Not only did Themistocles manage to cause problems within the Persian army, he was also able to find out important information that gave the Greek soldiers the advantage at the battle of Salamis. This gave the Greeks the upper hand and made it possible for them to eventually defeat the Persians at the Battle of Plataea that ended the second invasion.
After the second Persian invasion, Themistocles’ career began to go downhill. He continued to be an important political figure in Athens but in the process, he earned the hostility of Sparta, a sister state of Athens. He ended up alienating the people of Athens and was ultimately ostracized in either 471 BCE or 472 BCE. After that happened, he travelled to the Argos where he lived in exile. Ultimately, he ended up in the service of the Persians under King Artaxerxes I. He ended up becoming a governor of Magnesia, an ancient Greek city that was located in Anatolia. He ultimately died in 459 BCE of natural causes.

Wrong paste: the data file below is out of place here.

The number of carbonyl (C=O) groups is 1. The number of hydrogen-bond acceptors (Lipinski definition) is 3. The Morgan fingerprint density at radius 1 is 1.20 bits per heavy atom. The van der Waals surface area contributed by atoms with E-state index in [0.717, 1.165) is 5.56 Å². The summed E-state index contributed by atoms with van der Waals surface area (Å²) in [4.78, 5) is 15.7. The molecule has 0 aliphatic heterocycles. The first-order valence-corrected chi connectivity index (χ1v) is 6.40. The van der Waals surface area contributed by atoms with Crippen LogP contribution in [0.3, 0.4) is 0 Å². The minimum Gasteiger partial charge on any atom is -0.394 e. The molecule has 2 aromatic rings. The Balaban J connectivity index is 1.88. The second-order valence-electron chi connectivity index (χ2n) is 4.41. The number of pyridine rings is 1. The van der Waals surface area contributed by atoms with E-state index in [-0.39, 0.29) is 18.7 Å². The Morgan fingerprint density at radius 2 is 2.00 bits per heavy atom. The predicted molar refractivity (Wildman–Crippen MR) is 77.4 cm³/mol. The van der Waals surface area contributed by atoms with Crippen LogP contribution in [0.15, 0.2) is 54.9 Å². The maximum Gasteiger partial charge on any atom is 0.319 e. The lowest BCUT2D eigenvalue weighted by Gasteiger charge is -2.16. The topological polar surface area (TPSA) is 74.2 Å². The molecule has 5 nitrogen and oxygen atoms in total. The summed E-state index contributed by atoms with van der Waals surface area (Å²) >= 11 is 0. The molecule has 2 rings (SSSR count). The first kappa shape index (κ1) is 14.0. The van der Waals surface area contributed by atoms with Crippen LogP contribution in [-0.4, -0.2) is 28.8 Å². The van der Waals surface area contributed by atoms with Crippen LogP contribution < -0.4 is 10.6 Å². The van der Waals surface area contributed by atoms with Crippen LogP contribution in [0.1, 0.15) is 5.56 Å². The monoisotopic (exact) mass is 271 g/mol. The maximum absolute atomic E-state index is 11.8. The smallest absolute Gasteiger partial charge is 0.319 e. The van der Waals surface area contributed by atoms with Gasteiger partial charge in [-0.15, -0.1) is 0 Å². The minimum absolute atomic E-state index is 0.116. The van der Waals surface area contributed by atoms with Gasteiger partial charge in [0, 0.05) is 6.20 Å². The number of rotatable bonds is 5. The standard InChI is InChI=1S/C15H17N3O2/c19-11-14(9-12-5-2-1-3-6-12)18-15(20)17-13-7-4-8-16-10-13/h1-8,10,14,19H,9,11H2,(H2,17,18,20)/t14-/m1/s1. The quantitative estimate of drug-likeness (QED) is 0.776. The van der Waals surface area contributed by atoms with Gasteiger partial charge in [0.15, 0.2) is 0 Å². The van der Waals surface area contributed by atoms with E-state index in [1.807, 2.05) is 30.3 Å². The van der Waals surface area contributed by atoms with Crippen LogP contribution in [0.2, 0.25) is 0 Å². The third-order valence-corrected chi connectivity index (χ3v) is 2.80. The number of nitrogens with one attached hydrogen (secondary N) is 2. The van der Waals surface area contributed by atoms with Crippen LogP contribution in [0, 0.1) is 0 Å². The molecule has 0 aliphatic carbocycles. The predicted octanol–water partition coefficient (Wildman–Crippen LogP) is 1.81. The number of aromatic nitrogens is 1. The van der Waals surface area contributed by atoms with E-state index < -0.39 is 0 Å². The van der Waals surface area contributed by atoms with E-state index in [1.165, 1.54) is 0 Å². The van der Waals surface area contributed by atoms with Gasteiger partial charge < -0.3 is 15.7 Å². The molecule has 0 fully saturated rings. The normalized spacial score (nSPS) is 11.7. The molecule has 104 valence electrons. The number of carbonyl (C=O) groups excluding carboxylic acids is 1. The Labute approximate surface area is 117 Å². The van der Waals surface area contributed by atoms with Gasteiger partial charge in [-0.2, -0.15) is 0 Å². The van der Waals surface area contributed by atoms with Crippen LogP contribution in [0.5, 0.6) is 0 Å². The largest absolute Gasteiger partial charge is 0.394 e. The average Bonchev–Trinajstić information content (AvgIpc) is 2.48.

Anyone who has studied French history or watched the movie The Messenger is likely familiar with the story of Joan of Arc, Maid of Orleans. Joan lived from 1412 CE to 1431 CE and was noted for leading the French army to victory in several battles of the Hundred Years’ War. Whether or not you believe she had divine guidance the fact is that she did have a strong belief in God, and her actions did change the history of France forever. She was sold to the English and ultimately burned to death at the stake. Hundreds of years later, she was beatified and then canonized and has since become one of France’s patron saints.
While she may have lived a pious life, some of her companions certainly did not. One of the most notorious was Gilles de Rais who lived from 1404 CE to 1440 CE. While he is known as one of Joan of Arc’s companions, his actions during the war are vastly overshadowed by his actions as a serial killer who slaughtered many children during the years between 1432 CE and 1440 CE.
Gilles’ military career was a distinguished one. He was known for his recklessness and bravery on the field of battle and was present when Joan of Arc ended the Siege of Orleans, one of the turning points of the Hundred Years’ War and her first military victory. Some of his rewards for valor in battle and military actions included being made a Marshal of France and the awarding of letters patent that allowed Gilles to add the fleur-de-lys to his coat of arms.